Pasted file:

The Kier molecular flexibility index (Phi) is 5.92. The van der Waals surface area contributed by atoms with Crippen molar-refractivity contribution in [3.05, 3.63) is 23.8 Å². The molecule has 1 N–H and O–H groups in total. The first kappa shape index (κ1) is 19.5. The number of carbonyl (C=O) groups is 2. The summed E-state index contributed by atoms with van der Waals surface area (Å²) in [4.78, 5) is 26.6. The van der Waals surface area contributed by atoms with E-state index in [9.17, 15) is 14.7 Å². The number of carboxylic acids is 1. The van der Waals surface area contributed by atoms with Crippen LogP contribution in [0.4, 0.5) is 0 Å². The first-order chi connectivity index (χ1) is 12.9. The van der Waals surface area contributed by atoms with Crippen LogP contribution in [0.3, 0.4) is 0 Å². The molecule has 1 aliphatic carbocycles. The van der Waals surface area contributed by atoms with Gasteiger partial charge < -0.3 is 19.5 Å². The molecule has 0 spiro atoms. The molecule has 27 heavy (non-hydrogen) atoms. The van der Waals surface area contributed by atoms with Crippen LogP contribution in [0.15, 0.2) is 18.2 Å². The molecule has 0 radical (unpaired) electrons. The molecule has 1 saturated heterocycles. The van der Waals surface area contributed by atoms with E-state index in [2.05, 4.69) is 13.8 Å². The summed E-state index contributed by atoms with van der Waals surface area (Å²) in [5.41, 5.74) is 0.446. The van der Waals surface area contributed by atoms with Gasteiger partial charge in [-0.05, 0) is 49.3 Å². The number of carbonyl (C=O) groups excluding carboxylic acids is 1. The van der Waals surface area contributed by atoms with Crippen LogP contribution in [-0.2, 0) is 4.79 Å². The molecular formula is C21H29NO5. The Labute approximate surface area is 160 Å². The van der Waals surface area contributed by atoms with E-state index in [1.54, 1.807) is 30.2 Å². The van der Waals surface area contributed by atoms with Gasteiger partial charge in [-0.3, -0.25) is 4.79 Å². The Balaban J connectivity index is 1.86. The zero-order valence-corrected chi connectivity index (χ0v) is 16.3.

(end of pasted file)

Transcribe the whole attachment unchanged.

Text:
The Kier molecular flexibility index (Phi) is 5.92. The van der Waals surface area contributed by atoms with Crippen molar-refractivity contribution in [3.05, 3.63) is 23.8 Å². The molecule has 1 N–H and O–H groups in total. The first kappa shape index (κ1) is 19.5. The number of carbonyl (C=O) groups is 2. The summed E-state index contributed by atoms with van der Waals surface area (Å²) in [4.78, 5) is 26.6. The van der Waals surface area contributed by atoms with E-state index in [9.17, 15) is 14.7 Å². The number of carboxylic acids is 1. The van der Waals surface area contributed by atoms with Crippen LogP contribution in [0.4, 0.5) is 0 Å². The first-order chi connectivity index (χ1) is 12.9. The van der Waals surface area contributed by atoms with Crippen LogP contribution in [0.3, 0.4) is 0 Å². The molecule has 1 aliphatic carbocycles. The van der Waals surface area contributed by atoms with Gasteiger partial charge < -0.3 is 19.5 Å². The molecule has 0 spiro atoms. The molecule has 27 heavy (non-hydrogen) atoms. The van der Waals surface area contributed by atoms with Crippen LogP contribution in [0.15, 0.2) is 18.2 Å². The molecule has 0 radical (unpaired) electrons. The molecule has 1 saturated heterocycles. The van der Waals surface area contributed by atoms with E-state index in [2.05, 4.69) is 13.8 Å². The summed E-state index contributed by atoms with van der Waals surface area (Å²) in [5.41, 5.74) is 0.446. The van der Waals surface area contributed by atoms with Gasteiger partial charge in [-0.05, 0) is 49.3 Å². The number of carbonyl (C=O) groups excluding carboxylic acids is 1. The van der Waals surface area contributed by atoms with Crippen LogP contribution in [-0.2, 0) is 4.79 Å². The molecular formula is C21H29NO5. The Labute approximate surface area is 160 Å². The van der Waals surface area contributed by atoms with E-state index in [1.54, 1.807) is 30.2 Å². The van der Waals surface area contributed by atoms with Gasteiger partial charge in [-0.3, -0.25) is 4.79 Å². The Balaban J connectivity index is 1.86. The zero-order valence-corrected chi connectivity index (χ0v) is 16.3.